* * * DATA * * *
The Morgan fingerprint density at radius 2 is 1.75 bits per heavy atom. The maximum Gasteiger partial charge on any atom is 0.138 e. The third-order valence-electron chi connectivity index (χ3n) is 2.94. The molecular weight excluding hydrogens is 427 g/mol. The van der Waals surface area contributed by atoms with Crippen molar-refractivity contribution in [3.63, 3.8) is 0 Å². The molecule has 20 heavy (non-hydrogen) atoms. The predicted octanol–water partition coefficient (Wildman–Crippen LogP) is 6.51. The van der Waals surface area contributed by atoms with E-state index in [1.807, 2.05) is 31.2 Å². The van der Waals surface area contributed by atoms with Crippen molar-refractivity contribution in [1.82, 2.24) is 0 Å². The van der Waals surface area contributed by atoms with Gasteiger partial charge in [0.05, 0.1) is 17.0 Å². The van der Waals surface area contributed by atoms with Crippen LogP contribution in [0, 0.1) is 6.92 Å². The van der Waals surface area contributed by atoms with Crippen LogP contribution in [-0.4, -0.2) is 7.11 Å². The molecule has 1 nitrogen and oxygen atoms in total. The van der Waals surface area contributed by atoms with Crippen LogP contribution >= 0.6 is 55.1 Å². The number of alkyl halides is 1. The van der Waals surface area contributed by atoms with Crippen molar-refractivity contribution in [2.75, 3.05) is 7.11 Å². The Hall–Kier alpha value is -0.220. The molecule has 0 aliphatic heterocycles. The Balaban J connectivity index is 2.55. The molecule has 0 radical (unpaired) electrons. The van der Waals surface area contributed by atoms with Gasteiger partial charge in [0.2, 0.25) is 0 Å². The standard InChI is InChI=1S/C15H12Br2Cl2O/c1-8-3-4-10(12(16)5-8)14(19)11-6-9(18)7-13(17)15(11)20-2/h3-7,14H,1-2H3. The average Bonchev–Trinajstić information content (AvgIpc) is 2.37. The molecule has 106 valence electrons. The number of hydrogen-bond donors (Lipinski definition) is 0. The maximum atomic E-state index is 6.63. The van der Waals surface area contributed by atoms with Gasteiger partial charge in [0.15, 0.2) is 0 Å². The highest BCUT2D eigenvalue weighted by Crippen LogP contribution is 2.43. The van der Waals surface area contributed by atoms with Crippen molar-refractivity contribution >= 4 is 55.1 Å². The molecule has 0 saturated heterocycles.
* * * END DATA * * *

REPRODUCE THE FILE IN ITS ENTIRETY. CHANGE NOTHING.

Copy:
The Morgan fingerprint density at radius 2 is 1.75 bits per heavy atom. The maximum Gasteiger partial charge on any atom is 0.138 e. The third-order valence-electron chi connectivity index (χ3n) is 2.94. The molecular weight excluding hydrogens is 427 g/mol. The van der Waals surface area contributed by atoms with Crippen molar-refractivity contribution in [3.63, 3.8) is 0 Å². The molecule has 20 heavy (non-hydrogen) atoms. The predicted octanol–water partition coefficient (Wildman–Crippen LogP) is 6.51. The van der Waals surface area contributed by atoms with E-state index in [1.807, 2.05) is 31.2 Å². The van der Waals surface area contributed by atoms with Crippen molar-refractivity contribution in [1.82, 2.24) is 0 Å². The van der Waals surface area contributed by atoms with Gasteiger partial charge in [0.05, 0.1) is 17.0 Å². The van der Waals surface area contributed by atoms with Crippen LogP contribution in [0, 0.1) is 6.92 Å². The van der Waals surface area contributed by atoms with Crippen LogP contribution in [-0.4, -0.2) is 7.11 Å². The molecule has 1 nitrogen and oxygen atoms in total. The van der Waals surface area contributed by atoms with Crippen LogP contribution >= 0.6 is 55.1 Å². The number of alkyl halides is 1. The van der Waals surface area contributed by atoms with Crippen molar-refractivity contribution in [2.75, 3.05) is 7.11 Å². The Hall–Kier alpha value is -0.220. The molecule has 0 aliphatic heterocycles. The Balaban J connectivity index is 2.55. The molecule has 0 radical (unpaired) electrons. The van der Waals surface area contributed by atoms with Gasteiger partial charge in [0.2, 0.25) is 0 Å². The standard InChI is InChI=1S/C15H12Br2Cl2O/c1-8-3-4-10(12(16)5-8)14(19)11-6-9(18)7-13(17)15(11)20-2/h3-7,14H,1-2H3. The average Bonchev–Trinajstić information content (AvgIpc) is 2.37. The molecule has 106 valence electrons. The number of hydrogen-bond donors (Lipinski definition) is 0. The maximum atomic E-state index is 6.63. The van der Waals surface area contributed by atoms with Gasteiger partial charge in [0.15, 0.2) is 0 Å². The highest BCUT2D eigenvalue weighted by Crippen LogP contribution is 2.43. The van der Waals surface area contributed by atoms with Crippen molar-refractivity contribution >= 4 is 55.1 Å². The molecule has 0 saturated heterocycles.